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Social Mobility Memos

Jingle-Jangle Fallacies for Non-Cognitive Factors


Terminologically speaking, scholarship on “non-cognitive factors” is a mess. This is a field where words count, too. Are we examining behaviors, skills, strengths or traits?  Are we promoting “character,” “socio-emotional learning,” or “soft skills?” Two fallacies in particular are impeding progress: the “jingle” and the “jangle”.

The Jingle Fallacy

The “jingle fallacy” refers to the use of a single term to describe a multiplicity of quite different things. In this case, the phrase “non-cognitive skills” lumps together a vast range of skills, traits, strengths, or attributes: essentially, as the term implies, anything that is not cognitively based. This could include social manners or personal confidence; but it may also refer to the capacity to defer gratification (sometimes referred to as prudence or “grit”), focus on a task, weather difficult times (labeled, sometimes, “resilience”), or empathize with the troubles of another person.

When a term is being used to cover so much ground, it gets in the way of understanding. Researchers working on wildly different dimensions can falsely believe they are working in the same space, when in truth they are no closer than astrophysicists to astronomers. It is time to retire the phrase “non-cognitive” from active duty.

The Jangle Fallacy

But there’s another potential problem, one that also bedeviled early research on cognitive factors: the “jangle fallacy,” which occurs when people use different terms to describe the same thing. This can get in the way of cross-disciplinary collaboration and the adoption of common measurements. The problem is often compounded by the different vocabularies of various disciplines. A particular attribute may be labeled a “skill” by an economist, a “personality trait” by a psychologist, a certain kind of “learning” by an educationalist, or a “character” dimensions by a moral philosopher. Each may have the same concept in mind, but miss each other’s work or meaning because of the confusion of terms.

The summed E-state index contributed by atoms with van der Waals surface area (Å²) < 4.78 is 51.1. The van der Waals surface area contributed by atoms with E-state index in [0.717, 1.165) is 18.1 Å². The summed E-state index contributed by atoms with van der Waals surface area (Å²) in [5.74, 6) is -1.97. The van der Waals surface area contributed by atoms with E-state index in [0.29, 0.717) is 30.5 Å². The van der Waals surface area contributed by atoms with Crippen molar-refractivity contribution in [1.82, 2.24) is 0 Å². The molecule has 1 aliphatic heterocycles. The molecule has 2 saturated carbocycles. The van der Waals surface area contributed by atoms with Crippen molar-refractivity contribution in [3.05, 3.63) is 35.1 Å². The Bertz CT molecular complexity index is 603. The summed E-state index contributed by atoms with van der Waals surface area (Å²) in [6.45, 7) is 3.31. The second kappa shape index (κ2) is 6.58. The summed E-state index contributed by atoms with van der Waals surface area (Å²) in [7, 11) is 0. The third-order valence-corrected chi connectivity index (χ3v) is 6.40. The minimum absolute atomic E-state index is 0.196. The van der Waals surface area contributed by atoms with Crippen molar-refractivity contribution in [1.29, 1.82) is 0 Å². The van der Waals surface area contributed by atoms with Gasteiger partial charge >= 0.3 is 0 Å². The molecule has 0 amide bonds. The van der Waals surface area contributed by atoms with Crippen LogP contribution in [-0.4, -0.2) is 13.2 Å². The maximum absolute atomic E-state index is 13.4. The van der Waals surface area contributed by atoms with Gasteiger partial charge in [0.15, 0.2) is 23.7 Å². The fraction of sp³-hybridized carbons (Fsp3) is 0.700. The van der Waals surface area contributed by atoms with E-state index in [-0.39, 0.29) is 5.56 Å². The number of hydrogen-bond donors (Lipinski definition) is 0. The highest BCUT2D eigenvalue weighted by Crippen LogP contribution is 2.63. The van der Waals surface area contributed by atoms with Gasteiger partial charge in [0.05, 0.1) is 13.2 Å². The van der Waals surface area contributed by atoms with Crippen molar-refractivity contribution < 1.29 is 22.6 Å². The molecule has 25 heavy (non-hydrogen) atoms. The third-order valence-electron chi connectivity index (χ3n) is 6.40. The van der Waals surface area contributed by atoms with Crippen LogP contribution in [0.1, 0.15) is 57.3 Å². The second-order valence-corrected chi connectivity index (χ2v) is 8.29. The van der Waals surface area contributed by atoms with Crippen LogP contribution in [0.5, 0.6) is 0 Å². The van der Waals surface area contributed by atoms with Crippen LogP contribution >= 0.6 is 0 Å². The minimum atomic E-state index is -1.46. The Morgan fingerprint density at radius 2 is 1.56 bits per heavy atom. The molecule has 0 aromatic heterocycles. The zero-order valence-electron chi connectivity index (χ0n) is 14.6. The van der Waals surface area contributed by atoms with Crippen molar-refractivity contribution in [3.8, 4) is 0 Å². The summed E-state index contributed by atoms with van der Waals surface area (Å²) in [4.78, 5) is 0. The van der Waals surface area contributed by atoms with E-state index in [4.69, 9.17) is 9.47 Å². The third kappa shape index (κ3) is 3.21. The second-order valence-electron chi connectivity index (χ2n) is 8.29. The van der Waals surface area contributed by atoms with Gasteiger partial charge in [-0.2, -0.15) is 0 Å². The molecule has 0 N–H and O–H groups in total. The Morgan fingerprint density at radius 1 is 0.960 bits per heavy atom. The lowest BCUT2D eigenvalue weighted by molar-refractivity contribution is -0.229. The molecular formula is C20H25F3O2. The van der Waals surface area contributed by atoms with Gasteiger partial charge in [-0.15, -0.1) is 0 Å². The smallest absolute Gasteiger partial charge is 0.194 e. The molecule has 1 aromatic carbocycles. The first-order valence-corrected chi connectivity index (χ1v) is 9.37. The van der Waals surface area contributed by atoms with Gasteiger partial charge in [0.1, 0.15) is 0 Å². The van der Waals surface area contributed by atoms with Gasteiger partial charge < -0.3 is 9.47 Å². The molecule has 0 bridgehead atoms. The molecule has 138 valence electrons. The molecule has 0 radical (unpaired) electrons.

Even Heckman Struggles

Anybody finding it difficult to make their way through this thicket of words and meanings can take some comfort from the fact that even the best in the field are struggling. Listen to Nobel prize-winner (and our adviser and friend) James Heckman being challenged in this NPR interview for “This American Life” for the different terms he has used to describe these often ephemeral factors. Heckman is the father of the field, certainly within economics, and has given a great deal of thought to the language and labeling issue. He now refers to “character skills.”

Character Traits, Character Skills and Character Strengths

A “trait” typically refers to a largely fixed, often genetically-influenced, attribute. Introverts don’t become extroverts, even if they learn to demonstrate some extrovert behaviors. But skills – including the capacity to focus on a task at hand, or defer gratification – are changeable, may vary through a lifetime, and can be both taught and learned.

Heckman’s use of the term skills is therefore helpful in terms of narrowing the focus of his research and suggesting malleability. (Paul Tough, another advisor, takes a similar line). But something is lost here, too. Skill doesn’t capture some important factors. Is curiosity, to give one example, a skill to be learned, a fixed personality trait, or somewhere between the two? In our own work (including in our report “The Character Factor”) we tend to use the term “character strength” as a compromise between skills and traits. Strength calls to mind athletic abilities – a person may have a predisposition towards a certain level of physical strength, but with enough work at the gym anyone can build up the muscles to do 100 pushups.  Similarly, a person’s innate ability to focus on a task may vary, but focus can be taught as well. 

Of course the term character is not without its own problems. As Heckman put it in the ‘This American Life’ interview, “The trouble is ‘character’ sounds very moralistic. It sounds like we’re running a Sunday School.”

But his solution is the right one: don’t back away from using the term character, which is the clearest overall label: just be specific what you mean when you talk about it. In particular, we need to be on our guard against both the “jingle” (using the same term for different concepts) and the “jangle” (using different terms for the same concept) in this debate.

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